“India’s political parties focused on education during the election campaign,” Bajoria said. “But whoever takes office will need to do more to ensure that children attend classes. An important law is set to fail unless the government intervenes now.”

For select statements from interviews, please see below.

During the embargo period, “‘They Say We’re Dirty’: Denying an Education to India’s Marginalized” is available at:



Upon release, it will be available at:



For more Human Rights Watch reporting on India, please visit:



For more information, please contact:
In Delhi, Jayshree Bajoria (Hindi, English): +91-8130-737878 (mobile); or bajorij@hrw.org. Follow on Twitter @jayshreebajoria
In Mumbai, Meenakshi Ganguly (Bengali, Hindi, English): +91-98-2003-6032 (mobile); or gangulm@hrw.org. Follow on Twitter @mg2411
In Washington, DC, John Sifton (English): +1-646-479-2499 (mobile); or siftonj@hrw.org. Follow on Twitter @johnsifton

Selected Quotes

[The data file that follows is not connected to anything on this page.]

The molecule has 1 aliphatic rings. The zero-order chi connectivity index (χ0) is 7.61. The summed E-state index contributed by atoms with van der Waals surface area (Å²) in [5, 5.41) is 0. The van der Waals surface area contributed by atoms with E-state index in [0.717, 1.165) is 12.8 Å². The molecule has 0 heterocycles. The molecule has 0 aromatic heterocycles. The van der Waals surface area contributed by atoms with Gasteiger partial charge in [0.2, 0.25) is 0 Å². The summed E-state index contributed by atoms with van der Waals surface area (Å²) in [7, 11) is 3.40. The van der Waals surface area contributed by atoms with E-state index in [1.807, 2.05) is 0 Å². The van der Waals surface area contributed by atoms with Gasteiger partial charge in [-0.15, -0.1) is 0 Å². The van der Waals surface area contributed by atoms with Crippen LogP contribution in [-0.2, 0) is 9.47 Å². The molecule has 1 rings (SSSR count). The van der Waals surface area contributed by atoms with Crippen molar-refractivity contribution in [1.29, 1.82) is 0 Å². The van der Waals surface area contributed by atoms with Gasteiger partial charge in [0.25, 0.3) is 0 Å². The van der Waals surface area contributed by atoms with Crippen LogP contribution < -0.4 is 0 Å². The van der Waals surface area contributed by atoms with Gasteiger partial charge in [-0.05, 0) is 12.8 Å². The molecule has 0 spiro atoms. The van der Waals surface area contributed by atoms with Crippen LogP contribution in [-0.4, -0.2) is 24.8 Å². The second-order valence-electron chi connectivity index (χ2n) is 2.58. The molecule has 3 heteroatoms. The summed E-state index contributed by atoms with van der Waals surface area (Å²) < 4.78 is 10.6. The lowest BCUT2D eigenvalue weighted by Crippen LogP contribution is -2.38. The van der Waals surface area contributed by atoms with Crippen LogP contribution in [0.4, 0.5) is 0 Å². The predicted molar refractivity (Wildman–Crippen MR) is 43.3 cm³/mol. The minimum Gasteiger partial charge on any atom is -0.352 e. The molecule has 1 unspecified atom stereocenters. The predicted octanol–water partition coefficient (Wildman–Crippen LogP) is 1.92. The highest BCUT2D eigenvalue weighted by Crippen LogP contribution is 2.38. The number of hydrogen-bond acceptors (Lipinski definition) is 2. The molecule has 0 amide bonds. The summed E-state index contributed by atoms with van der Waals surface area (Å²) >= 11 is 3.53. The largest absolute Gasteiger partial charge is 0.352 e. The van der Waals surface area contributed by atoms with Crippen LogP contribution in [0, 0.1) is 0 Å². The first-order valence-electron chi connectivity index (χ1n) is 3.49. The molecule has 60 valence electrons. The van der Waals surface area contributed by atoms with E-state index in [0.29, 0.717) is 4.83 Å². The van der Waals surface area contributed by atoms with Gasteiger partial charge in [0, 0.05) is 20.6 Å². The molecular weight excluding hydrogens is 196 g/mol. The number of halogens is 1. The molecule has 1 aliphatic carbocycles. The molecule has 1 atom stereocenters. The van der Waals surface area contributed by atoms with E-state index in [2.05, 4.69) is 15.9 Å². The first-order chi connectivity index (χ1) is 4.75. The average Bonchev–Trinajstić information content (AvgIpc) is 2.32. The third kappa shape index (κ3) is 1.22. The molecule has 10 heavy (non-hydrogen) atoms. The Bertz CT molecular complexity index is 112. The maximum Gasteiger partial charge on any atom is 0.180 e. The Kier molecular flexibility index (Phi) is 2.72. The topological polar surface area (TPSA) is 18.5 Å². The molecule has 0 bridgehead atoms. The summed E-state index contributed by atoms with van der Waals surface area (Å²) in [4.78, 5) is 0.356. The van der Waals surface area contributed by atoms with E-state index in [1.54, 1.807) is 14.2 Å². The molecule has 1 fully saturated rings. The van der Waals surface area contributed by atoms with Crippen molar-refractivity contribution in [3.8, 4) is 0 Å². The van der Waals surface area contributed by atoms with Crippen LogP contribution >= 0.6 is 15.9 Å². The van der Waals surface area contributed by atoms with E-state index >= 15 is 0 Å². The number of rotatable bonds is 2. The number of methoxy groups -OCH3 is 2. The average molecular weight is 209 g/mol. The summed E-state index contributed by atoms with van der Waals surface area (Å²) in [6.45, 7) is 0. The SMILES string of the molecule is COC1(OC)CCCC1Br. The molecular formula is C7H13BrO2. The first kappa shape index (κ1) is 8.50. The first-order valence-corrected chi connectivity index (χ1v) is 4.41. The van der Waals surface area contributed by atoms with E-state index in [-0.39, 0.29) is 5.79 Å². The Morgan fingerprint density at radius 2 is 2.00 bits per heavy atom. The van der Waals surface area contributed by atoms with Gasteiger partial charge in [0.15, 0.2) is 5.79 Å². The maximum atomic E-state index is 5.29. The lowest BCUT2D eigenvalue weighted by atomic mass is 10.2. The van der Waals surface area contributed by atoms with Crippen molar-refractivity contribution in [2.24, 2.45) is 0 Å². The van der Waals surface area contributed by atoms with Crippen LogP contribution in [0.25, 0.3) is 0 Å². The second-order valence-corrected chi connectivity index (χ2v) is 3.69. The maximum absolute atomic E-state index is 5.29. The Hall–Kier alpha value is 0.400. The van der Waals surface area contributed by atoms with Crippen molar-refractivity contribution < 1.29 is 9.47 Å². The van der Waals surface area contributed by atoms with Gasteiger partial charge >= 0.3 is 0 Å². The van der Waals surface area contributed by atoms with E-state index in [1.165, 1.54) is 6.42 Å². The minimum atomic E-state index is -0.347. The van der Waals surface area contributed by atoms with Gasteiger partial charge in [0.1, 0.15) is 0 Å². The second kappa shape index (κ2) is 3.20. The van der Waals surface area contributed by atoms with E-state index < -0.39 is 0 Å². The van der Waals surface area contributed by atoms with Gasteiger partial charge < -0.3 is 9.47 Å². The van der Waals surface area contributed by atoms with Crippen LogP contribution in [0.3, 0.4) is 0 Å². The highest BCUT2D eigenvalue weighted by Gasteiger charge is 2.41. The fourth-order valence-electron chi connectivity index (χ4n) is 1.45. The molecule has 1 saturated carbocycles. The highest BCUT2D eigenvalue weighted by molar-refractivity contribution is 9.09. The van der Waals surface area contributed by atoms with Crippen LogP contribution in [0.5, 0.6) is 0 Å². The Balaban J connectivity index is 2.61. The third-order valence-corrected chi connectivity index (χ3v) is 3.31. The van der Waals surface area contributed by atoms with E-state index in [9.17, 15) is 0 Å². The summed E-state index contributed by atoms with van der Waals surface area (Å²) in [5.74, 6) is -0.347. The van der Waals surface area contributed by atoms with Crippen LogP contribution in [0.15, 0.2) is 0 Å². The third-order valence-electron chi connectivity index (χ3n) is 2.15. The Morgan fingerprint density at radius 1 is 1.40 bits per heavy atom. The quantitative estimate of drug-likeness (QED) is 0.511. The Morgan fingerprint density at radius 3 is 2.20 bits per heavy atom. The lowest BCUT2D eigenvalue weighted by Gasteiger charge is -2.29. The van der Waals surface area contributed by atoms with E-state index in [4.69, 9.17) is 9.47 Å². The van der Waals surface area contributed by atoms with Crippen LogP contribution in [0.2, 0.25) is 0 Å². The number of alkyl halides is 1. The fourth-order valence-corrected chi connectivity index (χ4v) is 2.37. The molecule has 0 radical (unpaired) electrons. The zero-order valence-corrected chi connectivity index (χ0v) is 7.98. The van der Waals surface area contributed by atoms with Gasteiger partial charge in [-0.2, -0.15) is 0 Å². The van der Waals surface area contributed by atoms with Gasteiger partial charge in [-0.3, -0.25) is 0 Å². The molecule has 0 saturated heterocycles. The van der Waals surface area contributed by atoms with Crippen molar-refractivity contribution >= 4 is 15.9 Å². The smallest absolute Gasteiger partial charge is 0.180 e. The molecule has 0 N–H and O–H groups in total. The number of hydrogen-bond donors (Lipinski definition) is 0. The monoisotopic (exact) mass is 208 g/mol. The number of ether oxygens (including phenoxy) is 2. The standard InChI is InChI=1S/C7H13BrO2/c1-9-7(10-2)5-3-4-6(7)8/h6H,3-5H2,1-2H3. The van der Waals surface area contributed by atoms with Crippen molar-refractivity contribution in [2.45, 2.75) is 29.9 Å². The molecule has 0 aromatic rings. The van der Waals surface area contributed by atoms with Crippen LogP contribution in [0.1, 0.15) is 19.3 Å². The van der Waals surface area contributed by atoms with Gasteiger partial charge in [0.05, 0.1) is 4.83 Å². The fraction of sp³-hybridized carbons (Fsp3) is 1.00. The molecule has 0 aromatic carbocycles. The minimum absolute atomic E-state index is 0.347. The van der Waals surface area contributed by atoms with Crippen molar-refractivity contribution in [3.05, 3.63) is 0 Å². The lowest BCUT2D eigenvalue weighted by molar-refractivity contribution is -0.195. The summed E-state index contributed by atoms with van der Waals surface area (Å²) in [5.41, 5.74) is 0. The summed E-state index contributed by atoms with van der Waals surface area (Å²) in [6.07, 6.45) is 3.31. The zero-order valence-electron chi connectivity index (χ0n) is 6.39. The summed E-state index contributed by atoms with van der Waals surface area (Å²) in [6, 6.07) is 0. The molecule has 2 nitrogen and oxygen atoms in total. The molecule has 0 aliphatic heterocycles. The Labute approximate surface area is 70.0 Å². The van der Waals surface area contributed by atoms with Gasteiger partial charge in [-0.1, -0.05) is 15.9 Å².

The names and identifying details of interviewees have been withheld to protect their safety. All names of children used in the report are pseudonyms.


“Whenever the teachers are angry, they call us Mullahs. The Hindu boys also call us Mullahs because our fathers have beards. We feel insulted when they refer to us like this.” – Javed, a 10-year-old Muslim boy, Delhi


“The teacher always made us sit in a corner of the room, and would throw keys at us [when she was angry]. We only got food if anything was left after other children were served…. [G]radually [we] stopped going to school.” – Shyam, a 14-year-old Dalit boy, Uttar Pradesh 



“We were asked to massage a teacher’s legs. If we refused, he used to beat us. There was a toilet for teachers, which is the one we had to clean.” – Naresh, a 12-year-old Dalit boy, Bihar

Monday, April 21, 2014

BJP leader’s Pak comment reflects their frustration, desperation: Civil society